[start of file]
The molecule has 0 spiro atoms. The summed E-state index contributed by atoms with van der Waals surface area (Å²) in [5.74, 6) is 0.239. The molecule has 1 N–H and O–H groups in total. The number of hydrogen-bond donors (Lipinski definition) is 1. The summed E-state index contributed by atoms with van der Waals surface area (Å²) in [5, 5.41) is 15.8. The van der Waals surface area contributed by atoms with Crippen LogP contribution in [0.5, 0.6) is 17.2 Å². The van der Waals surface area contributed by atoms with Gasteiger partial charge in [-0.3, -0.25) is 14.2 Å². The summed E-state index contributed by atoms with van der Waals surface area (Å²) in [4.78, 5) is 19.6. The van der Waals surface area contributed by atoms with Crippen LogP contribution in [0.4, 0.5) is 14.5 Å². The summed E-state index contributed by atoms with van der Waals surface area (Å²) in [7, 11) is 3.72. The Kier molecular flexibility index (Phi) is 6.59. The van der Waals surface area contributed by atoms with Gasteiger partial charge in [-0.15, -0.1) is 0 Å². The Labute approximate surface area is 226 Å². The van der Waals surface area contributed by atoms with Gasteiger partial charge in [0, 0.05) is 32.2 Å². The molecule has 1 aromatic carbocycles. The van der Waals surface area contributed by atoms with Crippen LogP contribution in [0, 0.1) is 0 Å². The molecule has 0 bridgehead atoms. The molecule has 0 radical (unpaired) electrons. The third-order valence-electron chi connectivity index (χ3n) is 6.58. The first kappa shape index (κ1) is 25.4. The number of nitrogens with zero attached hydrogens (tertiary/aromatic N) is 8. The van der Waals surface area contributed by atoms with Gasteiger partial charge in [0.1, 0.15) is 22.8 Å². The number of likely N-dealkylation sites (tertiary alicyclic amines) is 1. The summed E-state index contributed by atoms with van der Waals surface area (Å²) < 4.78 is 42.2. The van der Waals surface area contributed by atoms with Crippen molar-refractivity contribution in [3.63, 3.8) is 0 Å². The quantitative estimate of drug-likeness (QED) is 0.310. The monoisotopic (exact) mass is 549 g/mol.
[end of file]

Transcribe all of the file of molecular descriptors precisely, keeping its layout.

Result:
The molecule has 0 spiro atoms. The summed E-state index contributed by atoms with van der Waals surface area (Å²) in [5.74, 6) is 0.239. The molecule has 1 N–H and O–H groups in total. The number of hydrogen-bond donors (Lipinski definition) is 1. The summed E-state index contributed by atoms with van der Waals surface area (Å²) in [5, 5.41) is 15.8. The van der Waals surface area contributed by atoms with Crippen LogP contribution in [0.5, 0.6) is 17.2 Å². The van der Waals surface area contributed by atoms with Gasteiger partial charge in [-0.3, -0.25) is 14.2 Å². The summed E-state index contributed by atoms with van der Waals surface area (Å²) in [4.78, 5) is 19.6. The van der Waals surface area contributed by atoms with Crippen LogP contribution in [0.4, 0.5) is 14.5 Å². The summed E-state index contributed by atoms with van der Waals surface area (Å²) in [7, 11) is 3.72. The Kier molecular flexibility index (Phi) is 6.59. The van der Waals surface area contributed by atoms with Gasteiger partial charge in [-0.15, -0.1) is 0 Å². The Labute approximate surface area is 226 Å². The van der Waals surface area contributed by atoms with Gasteiger partial charge in [0, 0.05) is 32.2 Å². The molecule has 1 aromatic carbocycles. The van der Waals surface area contributed by atoms with Crippen LogP contribution in [0, 0.1) is 0 Å². The molecule has 0 bridgehead atoms. The molecule has 0 radical (unpaired) electrons. The third-order valence-electron chi connectivity index (χ3n) is 6.58. The first kappa shape index (κ1) is 25.4. The number of nitrogens with zero attached hydrogens (tertiary/aromatic N) is 8. The van der Waals surface area contributed by atoms with Gasteiger partial charge in [0.1, 0.15) is 22.8 Å². The number of likely N-dealkylation sites (tertiary alicyclic amines) is 1. The summed E-state index contributed by atoms with van der Waals surface area (Å²) < 4.78 is 42.2. The van der Waals surface area contributed by atoms with Crippen molar-refractivity contribution in [3.63, 3.8) is 0 Å². The quantitative estimate of drug-likeness (QED) is 0.310. The monoisotopic (exact) mass is 549 g/mol.